News Roundup



We Canadians are not unknown to fancy ourselves to be a little more awesome
than we may actually be in reality, and this especially seems true when it
comes to how we perceive our healthcare system. According to a survey
conducted as part of the Canadian Medical Association’s fifth annual
report card on healthcare, while Canadians are generally quite pleased with
the way our system works for us, we nonetheless consistently overestimated
its actual quality when compared to the rest of the world.

The report, released by the association at the beginning of its annual
meeting in Edmonton on Monday, showed that Canadians were indeed pleased with
the system, with nearly two thirds of the 1,000 people surveyed giving the
quality of healthcare a grade of A or B. But when asked to rate how they
thought Canada’s healthcare system stacked up against those of 29 other
countries from the Organization of Economic Co-operation and Development,
Canadians proved to be more than just a little optimistic. On the subject of
the government’s portion of all national healthcare spending,
respondents rated Canada’s as tenth-highest in the world; the actual
rank was 21st. In terms of the availability of doctors, Canadians felt we
ranked 13th, where in actuality we hold down the number 26 spot. And when it
came to infant mortality rates, respondents guessed Canada ranked 10th out of
29, though the facts show a dismal 22nd.

According to association president Dr. Albert Schumacher, the report card
shows just how protected from the truth about our healthcare system Canadians
may be, and he hopes the report illustrates how dire the need to open a
discussion about healthcare alternatives may be. “There’s a gap
between how well we’re actually doing and what Canadians think,”
Schumacher told the Canadian Press. “Canadians have been shielded for
too long about what the real facts are in the rest of the world. If
we’re going to use our healthcare as a national identifier and take
some pride in it, then I think we need to examine it more carefully to make
sure it actually is as good as we think.

“We have to look at our peer nations,” he continued. “But I
don’t think we should look at American stuff.”

Because, no matter what happens, we’ll always be better than those



Despite years of political wrangling between Canada and the United States,
the government of North Dakota has begun a controversial drainage project
that will sees the state pump some of its gross-ass American lake water into
a perfectly good river that eventually flows into Canada.

According to a report on, in order to alleviate chronic flooding
concerns surrounding North Dakota’s Devils Lake, two pumping stations
starting pulling water out of the lake on Monday at a rate of 25 cubic feet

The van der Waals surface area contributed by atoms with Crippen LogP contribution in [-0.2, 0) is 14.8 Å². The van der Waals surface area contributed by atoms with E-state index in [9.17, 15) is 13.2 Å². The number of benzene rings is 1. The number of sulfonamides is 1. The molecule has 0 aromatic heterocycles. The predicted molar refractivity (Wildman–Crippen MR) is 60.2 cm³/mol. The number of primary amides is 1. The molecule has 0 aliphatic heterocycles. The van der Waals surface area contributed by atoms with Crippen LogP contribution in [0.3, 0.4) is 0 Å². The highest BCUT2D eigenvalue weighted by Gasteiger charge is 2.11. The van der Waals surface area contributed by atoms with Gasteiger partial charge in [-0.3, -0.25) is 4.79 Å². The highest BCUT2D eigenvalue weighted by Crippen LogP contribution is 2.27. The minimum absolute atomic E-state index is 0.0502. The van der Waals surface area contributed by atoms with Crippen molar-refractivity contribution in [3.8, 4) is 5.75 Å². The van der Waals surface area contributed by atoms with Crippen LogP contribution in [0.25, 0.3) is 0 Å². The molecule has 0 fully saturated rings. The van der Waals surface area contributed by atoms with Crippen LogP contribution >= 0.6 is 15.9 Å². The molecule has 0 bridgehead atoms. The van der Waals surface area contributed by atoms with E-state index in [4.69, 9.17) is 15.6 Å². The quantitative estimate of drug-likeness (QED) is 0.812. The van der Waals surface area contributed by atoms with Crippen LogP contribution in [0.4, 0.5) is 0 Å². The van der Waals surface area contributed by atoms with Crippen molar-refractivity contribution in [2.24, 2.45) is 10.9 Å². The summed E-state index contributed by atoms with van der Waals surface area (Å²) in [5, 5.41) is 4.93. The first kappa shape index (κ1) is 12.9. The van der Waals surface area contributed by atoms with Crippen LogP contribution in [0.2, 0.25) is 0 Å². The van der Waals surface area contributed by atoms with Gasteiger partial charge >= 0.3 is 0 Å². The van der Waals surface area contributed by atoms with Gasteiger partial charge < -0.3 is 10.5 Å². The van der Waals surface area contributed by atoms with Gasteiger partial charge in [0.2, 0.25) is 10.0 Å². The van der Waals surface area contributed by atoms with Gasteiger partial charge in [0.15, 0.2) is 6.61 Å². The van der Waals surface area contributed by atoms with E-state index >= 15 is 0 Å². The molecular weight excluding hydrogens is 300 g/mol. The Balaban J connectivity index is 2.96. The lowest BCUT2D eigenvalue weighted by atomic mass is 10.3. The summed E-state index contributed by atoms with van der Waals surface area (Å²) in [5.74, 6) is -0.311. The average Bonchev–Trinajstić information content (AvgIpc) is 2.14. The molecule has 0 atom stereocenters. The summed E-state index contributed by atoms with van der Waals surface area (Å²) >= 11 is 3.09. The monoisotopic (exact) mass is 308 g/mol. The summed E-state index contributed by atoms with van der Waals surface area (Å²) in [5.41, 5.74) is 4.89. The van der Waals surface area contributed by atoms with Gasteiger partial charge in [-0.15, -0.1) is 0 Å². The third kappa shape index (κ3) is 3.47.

per second and dumping it into the Sheyenne River, which joins the Red River
and eventually empties into Manitoba’s Lake Winnipeg, home of a $25
million fishery and the world’s 10th-largest source of fresh water.
Some Canadians have expressed concerns that the drainage project could
contaminate Canadian water resources with undetected pollutants, foreign fish
and organisms. Earlier this year, the Manitoba government failed to be
convincing enough to stop the project in the legal arena, though they did
succeed in forcing the North Dakota government to install a gravel filter at
the outlet to keep foreign organisms out of Manitoban waterways. Still,
results of tests as to whether the filter actually works aren’t yet
available, and Manitoba premier Gary Doer is saying U.S. officials should
have at least waited until they knew it was safe.

“Really, what we are doing in my view is taking an unnecessary
gamble,” Doer told CKY News. “If there is a risk that is
identified after the fact, then I believe the Americans have broken the
International Joint Commission Treaty.”

If nothing else, here’s hoping Manitobans don’t end up catching
whatever the fuck made North Dakota vote for Bush. One crazy asshole
right-wing province is more than enough, thanks.



Saying he was “very disturbed” by the U.S. government’s
response to a recent NAFTA ruling that dismissed Washington’s claims
that Canadian softwood exports were subsidized and damaging the American
lumber industry, federal Finance Minister Ralph Goodale is reportedly
weighing his options as to how exactly we’re going to get back the over
$5 billion the U.S. collected in anti-dumping duties from Canadian

According to the Canadian Press, despite NAFTA’s ruling, the American
government insists they are not in the wrong, stating that the decision
failed to take into account an opposing 2004 decision made by the U.S.-based
International Trade Commission. As such, Goodale stated that International
Trade Minister Jim Peterson is considering its debt-collection options, which
could include litigation, trade sanctions, or, hopefully, good old-fashioned
hired goons. V

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